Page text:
Tag Archives: maths

Key Instant Recall Facts for mathematics

I am a massive fan of drilling and practice for children who need to learn number facts. And the reality is that that’s all children. Whether it’s the earliest number bonds, or the prime numbers, the new curriculum is very clear that fluency in these areas underpins much of what else is done in mathematics – and it’s right to do so, in my opinion.

Key Instant Recall Facts (Y2 example)

Key Instant Recall Facts (Y2 example)

I was, consequently, thrilled when the documents below were sent to me by Jo Harbour (@joharbour) of Mayfield Primary School. As a maths subject leader she has taken the time to set out a programme of teaching and learning to secure those essential number facts that runs from Year 1 through to Year 6. Beginning with the basic number bonds to 6, and developing to the knowledge of equivalent fractions and decimals by the end of KS2 they set out a useful progression for schools, and an excellent support for parents wishing to help at home.

Jo has kindly said that I can share these here, and so I am delighted to do so. They are created in Powerpoint format, which means that most schools can edit them. Note that some of the core elements are saved in the master slide, so to change the logo, for example, you’ll need to edit the slide master (accessed via the View menu on recent editions of Publisher). I have also uploaded a PDF version for those schools who cannot access the originals, but might want to follow the model.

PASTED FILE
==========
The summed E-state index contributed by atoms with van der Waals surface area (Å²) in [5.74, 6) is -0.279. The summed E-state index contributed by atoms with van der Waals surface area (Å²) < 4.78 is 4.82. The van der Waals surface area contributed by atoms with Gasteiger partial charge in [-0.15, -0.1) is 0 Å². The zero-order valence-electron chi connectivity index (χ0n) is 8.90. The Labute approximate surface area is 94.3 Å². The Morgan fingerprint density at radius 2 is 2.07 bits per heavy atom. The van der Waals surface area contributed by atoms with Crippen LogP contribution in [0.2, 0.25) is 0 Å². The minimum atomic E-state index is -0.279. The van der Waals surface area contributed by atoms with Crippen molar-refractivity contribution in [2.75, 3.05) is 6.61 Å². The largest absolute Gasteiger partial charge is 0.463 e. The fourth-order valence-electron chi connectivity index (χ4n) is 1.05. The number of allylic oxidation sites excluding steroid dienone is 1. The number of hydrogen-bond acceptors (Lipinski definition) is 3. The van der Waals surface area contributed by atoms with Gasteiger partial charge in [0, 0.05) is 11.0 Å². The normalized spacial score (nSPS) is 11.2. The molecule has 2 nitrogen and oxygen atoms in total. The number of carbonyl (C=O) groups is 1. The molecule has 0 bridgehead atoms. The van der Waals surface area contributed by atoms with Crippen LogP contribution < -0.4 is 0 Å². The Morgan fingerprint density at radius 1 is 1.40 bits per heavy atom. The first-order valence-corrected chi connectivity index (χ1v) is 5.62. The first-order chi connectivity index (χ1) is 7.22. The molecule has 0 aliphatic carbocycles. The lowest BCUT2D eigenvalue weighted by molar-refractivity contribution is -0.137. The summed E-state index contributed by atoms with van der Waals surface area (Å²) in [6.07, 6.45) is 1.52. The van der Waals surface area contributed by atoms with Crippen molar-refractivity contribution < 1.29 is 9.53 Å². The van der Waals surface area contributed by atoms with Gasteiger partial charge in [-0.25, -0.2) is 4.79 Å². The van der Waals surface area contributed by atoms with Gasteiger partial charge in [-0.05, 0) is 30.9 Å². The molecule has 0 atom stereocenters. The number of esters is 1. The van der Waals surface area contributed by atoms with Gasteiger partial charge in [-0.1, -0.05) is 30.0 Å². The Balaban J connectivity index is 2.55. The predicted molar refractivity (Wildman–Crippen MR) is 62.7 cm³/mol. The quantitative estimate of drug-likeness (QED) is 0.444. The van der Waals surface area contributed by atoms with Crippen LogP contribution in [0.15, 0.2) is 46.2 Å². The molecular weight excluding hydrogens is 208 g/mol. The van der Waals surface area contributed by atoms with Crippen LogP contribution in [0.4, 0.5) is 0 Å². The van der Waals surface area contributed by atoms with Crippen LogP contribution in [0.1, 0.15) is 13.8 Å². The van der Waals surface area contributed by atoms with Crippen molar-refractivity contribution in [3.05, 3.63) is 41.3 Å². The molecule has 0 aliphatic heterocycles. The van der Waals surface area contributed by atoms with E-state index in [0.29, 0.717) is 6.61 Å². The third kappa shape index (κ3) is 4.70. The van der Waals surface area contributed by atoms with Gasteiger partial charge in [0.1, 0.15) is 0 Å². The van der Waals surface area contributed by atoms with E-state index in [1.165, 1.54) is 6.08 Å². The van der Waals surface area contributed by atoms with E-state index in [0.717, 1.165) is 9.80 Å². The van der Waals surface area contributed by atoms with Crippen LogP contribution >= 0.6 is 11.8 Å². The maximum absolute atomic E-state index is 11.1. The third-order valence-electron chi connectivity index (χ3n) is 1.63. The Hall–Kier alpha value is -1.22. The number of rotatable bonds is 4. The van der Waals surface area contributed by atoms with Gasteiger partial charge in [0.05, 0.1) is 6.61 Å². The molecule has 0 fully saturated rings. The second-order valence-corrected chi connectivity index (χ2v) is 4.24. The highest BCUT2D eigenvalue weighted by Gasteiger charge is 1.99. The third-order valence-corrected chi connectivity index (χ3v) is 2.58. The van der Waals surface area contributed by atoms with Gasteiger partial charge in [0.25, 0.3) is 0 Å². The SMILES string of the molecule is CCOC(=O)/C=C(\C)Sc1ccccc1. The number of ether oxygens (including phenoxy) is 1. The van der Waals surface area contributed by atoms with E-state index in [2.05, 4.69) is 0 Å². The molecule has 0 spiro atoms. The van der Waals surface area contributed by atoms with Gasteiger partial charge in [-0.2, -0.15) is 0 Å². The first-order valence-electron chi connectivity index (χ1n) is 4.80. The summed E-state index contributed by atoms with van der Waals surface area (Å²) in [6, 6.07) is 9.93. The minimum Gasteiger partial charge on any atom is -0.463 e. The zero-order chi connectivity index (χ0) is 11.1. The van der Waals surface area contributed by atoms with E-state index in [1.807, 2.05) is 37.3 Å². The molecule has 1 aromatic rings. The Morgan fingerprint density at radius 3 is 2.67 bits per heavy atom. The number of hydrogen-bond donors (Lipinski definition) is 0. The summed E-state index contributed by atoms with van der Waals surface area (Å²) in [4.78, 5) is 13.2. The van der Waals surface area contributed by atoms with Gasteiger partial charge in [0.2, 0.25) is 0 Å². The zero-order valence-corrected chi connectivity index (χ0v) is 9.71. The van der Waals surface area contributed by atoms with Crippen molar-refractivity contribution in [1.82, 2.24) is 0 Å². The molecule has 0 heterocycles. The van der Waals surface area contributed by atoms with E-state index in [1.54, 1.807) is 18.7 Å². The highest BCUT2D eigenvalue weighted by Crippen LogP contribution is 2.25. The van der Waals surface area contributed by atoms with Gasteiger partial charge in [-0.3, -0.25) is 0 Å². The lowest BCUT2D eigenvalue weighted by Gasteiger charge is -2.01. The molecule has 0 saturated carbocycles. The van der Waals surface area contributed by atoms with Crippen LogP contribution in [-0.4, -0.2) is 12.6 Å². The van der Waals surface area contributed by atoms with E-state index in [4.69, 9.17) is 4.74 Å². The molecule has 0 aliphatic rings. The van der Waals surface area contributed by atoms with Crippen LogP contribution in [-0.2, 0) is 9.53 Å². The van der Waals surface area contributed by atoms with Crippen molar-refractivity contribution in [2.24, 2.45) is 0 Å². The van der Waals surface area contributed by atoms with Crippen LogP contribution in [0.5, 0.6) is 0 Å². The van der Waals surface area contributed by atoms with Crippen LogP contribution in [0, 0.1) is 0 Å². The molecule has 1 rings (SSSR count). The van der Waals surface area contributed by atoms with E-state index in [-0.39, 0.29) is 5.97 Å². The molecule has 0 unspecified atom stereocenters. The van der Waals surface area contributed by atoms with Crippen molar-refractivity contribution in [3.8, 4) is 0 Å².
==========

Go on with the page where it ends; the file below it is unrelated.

Thanks must go to Jo Harbour for both creating and sharing these excellent resources (here contact details are contained within the files).

Key Instant Recall Facts (editable PowerPoint)

Key Instant Recall Facts (PDF)

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What should the primary curriculum really look like?

Or: What is the point of teaching them all this stuff anyway?